SPRINGFIELD, Ill. (NEXSTAR) — Moments after Michael Madigan resigned his seat in the legislature Thursday morning, tributes started to come in from his allies across the state.
House Speaker Chris Welch (D-Hillside), who replaced Madigan at the top of the chamber last month, thanked Madigan for “strong, sustained Democratic leadership in Springfield.”
“As of last month, Michael Madigan has dedicated 50 years of service to the Illinois House of Representatives. I thank the former Speaker for his sincere and meaningful contributions to our state,” Welch said. “We legalized same-sex marriage, abolished the death penalty and solidified abortion rights. Illinois also became the first state in the Midwest to increase the minimum wage to $15 an hour. These laws gave underserved populations a new sense of hope.”
Welch came under fire from Republicans when he disbanded a House Special Investigative Committee into Madigan’s involvement with the ComEd corruption case last fall.
Welch maintained that Madigan was entitled to due process, and that the investigation was “political theater” designed to drag Madigan’s name through the mud and damage Democrats’ at the ballot box.
“Now we must build on that with a new generation of leadership focused on racial and gender equity in all dimensions, improving government transparency, and leading with the kind of conviction, compassion and cooperation expected by our constituents,” Welch said. “I truly appreciate his contributions and I join Illinoisans across the state in wishing him well.”
The Illinois AFL-CIO saluted Madigan’s “unprecedented influence on our legislative process” in a statement recognizing his affinity with organized labor.
“Speaker Madigan knew better than anyone that leading the Legislature means keenly understanding each legislative district and how best to support legislators representing their constituents back home and in Springfield,” President Tim Drea said in a statement. “He knew how to bring people together behind the most important initiatives to move our state forward, while making the right political calculations to ensure his majorities grew and never lost touch with the will of the people.”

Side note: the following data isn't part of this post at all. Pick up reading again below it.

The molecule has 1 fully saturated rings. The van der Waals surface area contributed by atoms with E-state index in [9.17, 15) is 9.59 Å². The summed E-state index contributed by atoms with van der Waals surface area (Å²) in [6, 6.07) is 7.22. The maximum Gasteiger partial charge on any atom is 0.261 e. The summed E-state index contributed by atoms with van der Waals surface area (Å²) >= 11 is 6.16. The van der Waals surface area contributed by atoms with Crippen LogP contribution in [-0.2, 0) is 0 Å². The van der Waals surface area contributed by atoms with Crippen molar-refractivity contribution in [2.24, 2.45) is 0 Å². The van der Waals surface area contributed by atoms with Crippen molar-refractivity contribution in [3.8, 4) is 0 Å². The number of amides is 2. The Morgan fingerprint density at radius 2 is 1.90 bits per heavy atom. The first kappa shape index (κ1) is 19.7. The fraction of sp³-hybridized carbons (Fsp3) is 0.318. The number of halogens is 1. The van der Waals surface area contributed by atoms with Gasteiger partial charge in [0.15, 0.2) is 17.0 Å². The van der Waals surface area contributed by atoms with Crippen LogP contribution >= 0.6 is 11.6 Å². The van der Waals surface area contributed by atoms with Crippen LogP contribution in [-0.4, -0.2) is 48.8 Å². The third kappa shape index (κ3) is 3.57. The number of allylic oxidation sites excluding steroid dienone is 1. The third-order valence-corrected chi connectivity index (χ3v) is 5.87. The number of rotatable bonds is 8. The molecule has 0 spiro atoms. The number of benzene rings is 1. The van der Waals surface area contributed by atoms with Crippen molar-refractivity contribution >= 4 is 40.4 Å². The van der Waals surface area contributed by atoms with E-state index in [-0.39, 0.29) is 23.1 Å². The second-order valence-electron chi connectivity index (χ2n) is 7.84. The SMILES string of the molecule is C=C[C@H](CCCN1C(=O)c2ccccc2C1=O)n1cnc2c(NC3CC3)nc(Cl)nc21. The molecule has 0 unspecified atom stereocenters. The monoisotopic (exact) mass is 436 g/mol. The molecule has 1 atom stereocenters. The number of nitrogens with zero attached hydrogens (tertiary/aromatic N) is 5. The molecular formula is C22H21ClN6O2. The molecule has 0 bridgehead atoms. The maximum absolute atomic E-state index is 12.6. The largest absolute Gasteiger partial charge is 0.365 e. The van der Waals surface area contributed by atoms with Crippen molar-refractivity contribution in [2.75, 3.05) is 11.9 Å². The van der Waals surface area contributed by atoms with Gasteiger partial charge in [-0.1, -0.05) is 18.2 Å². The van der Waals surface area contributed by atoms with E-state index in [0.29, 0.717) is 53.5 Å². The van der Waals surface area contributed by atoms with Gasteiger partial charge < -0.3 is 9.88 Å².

On Tuesday, before Madigan’s resignation had become public, Comptroller Susana Mendoza said, “how history will remember [Madigan] is certainly beyond my control or anybody else’s. I think that there will be good stories to tell. And there will be bad stories to tell.”
Mendoza, who served in the House under Madigan for a decade in the early 2000’s, noted the fierce opposition he faced from Republicans.
“For years, the Republicans particularly have blamed every problem, and the fact that they can’t get anything done in this state, because of one man,” she said. “Well, he’s gone. That is no longer their issue. It should no longer be an impediment to get the work of the people of Illinois done.
“They got what they wished for,” Mendoza said. “And I hope that the entire state sees it as an opportunity for everyone of both parties to have a greater voice in how we move the state forward, and how we champion the values that we think are important in looking out for people.”